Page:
7 Dangerous Things Cybersecurity Professionals Don’t Want Your Business To Do
According to the Cybersecurity Venture Annual Crime report, cybercrime will cost businesses $6 trillion dollars every year. That is why we constantly hear the news of data breaches, cybersecurity attacks, and hacks. Poor security posture by businesses is one of the main reasons why hackers succeed in stealing your sensitive business data.
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In this article, you will learn about seven things cybersecurity pros don’t want your business to do.
1. Ignoring Software Updates
Are you still using older versions of the software? If yes, then you are putting your security at risk. Older versions of software contain bugs, security vulnerabilities that can be exploited by hackers to break into your systems, access and steal your data and launch deadly cybersecurity attacks. That is why it is important to update your software to the latest version. Yes, installing updates is a hassle, but you can automate the process by enabling automatic updates. It will automatically update your software when the new version is available.
2. Using Passwords as a Single Factor Authentication
Passwords are no longer the safest method for user authentication and authorization. If you are still using passwords, make sure you follow the password best practices or implement two or multi-factor authentication. Use a combination of alphanumeric characters and symbols to make it difficult for hackers to guess your passwords.
Avoid using dictionary words as your password. Never use passwords as the sole user authentication method as they can easily be guessed or stolen. Using multi-factor authentication might make the login process more cumbersome for users but will also add extra layers of security. This means that even if hackers succeed in stealing your account credentials, they won’t be able to access your accounts.
3. Connecting To Unsecured Public Wireless Networks
With businesses expanding beyond the borders, we will see more and more business executives go on business trips. There are instances where you are in a place where it is hard to find an internet connection and want to get some work done. That is when you connect to a public wireless network in a café or hotel room. Hackers are waiting for this opportunity to strike and won’t miss out.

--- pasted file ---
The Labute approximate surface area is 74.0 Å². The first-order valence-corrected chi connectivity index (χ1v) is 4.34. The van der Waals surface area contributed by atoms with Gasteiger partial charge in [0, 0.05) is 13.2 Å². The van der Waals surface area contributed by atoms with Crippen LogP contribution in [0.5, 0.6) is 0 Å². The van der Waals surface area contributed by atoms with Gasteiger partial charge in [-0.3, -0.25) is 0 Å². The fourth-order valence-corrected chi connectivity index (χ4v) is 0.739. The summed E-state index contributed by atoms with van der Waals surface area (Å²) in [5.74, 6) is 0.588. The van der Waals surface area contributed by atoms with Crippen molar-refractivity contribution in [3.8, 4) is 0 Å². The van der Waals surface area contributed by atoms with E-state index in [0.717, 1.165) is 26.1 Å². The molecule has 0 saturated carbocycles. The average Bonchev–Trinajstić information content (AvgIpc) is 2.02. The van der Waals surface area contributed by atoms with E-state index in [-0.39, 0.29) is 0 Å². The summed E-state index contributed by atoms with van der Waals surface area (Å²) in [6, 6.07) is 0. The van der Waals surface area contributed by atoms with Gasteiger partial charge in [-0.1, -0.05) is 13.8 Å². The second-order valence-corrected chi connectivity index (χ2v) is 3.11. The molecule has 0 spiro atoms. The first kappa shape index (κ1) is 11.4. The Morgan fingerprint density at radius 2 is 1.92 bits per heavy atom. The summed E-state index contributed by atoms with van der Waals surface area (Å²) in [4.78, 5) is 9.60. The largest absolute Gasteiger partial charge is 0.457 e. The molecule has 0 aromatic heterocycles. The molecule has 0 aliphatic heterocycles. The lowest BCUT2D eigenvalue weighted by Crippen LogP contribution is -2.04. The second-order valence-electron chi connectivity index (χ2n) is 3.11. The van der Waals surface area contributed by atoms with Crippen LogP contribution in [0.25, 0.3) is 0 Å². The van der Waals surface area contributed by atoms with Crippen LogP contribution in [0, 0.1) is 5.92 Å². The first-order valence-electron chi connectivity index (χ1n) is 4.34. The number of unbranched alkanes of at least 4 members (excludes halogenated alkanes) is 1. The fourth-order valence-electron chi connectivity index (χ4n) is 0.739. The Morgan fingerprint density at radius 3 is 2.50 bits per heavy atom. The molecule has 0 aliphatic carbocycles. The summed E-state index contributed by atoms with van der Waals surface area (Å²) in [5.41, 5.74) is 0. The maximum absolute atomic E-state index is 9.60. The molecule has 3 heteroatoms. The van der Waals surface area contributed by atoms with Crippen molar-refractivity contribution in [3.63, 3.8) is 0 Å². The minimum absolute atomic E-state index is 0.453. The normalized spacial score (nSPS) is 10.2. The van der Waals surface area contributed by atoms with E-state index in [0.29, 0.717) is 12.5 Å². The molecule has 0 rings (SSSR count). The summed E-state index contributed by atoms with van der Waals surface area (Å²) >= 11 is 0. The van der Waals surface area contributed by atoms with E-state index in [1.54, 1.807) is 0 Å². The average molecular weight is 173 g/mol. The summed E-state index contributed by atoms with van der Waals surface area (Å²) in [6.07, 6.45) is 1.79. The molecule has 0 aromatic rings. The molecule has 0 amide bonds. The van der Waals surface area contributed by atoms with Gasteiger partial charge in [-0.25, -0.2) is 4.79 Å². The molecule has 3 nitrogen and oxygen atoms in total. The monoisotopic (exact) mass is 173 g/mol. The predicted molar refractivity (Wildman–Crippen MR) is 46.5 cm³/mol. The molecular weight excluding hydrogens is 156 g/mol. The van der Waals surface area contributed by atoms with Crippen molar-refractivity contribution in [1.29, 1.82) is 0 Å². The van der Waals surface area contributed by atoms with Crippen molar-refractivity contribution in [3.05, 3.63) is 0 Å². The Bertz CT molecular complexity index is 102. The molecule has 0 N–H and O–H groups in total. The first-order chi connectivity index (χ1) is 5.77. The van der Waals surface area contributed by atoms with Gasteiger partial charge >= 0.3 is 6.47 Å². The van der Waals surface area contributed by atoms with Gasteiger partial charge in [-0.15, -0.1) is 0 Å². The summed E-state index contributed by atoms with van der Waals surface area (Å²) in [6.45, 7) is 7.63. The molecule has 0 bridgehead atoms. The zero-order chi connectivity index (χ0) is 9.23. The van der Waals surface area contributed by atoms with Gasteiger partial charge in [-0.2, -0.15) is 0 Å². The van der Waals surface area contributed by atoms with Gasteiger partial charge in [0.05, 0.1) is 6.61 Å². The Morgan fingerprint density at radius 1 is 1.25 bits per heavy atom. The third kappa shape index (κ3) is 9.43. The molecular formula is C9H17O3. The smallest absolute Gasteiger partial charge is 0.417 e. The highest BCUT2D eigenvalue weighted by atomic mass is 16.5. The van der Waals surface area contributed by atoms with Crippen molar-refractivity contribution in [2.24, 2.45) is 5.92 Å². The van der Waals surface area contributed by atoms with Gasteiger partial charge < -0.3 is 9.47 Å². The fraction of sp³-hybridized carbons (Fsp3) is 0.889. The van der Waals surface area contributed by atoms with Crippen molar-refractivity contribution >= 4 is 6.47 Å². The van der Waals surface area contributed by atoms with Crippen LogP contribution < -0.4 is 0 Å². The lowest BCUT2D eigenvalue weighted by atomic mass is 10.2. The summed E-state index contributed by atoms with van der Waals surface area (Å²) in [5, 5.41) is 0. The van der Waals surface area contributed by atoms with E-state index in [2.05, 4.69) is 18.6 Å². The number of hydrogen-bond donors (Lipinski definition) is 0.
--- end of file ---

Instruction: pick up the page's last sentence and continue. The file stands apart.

Most public wireless networks use WPA or WEP which are weak protocols. This makes it easy for hackers to steal your data in transit while spoofing on your network. The best way to stay safe while using a public Wi-Fi network is to use a VPN. It will mask your IP address so that no one can track your activity online. VPN also lets you overcome location-based content restrictions and keep your browsing sessions private.
4. Downloading Suspicious Attachments
Imagine receiving an email that contains a malicious attachment. It seems like it came from a genuine source. When you check-in, the email address also looks like that of your friend or family member. You click to open the email to find an attachment that claims to be something important that you must open and read. You clicked on the download button and the malicious attachment lands on your system and starts wreaking havoc on your system. Always scan attachments before downloading and download attachments only when you know they are safe.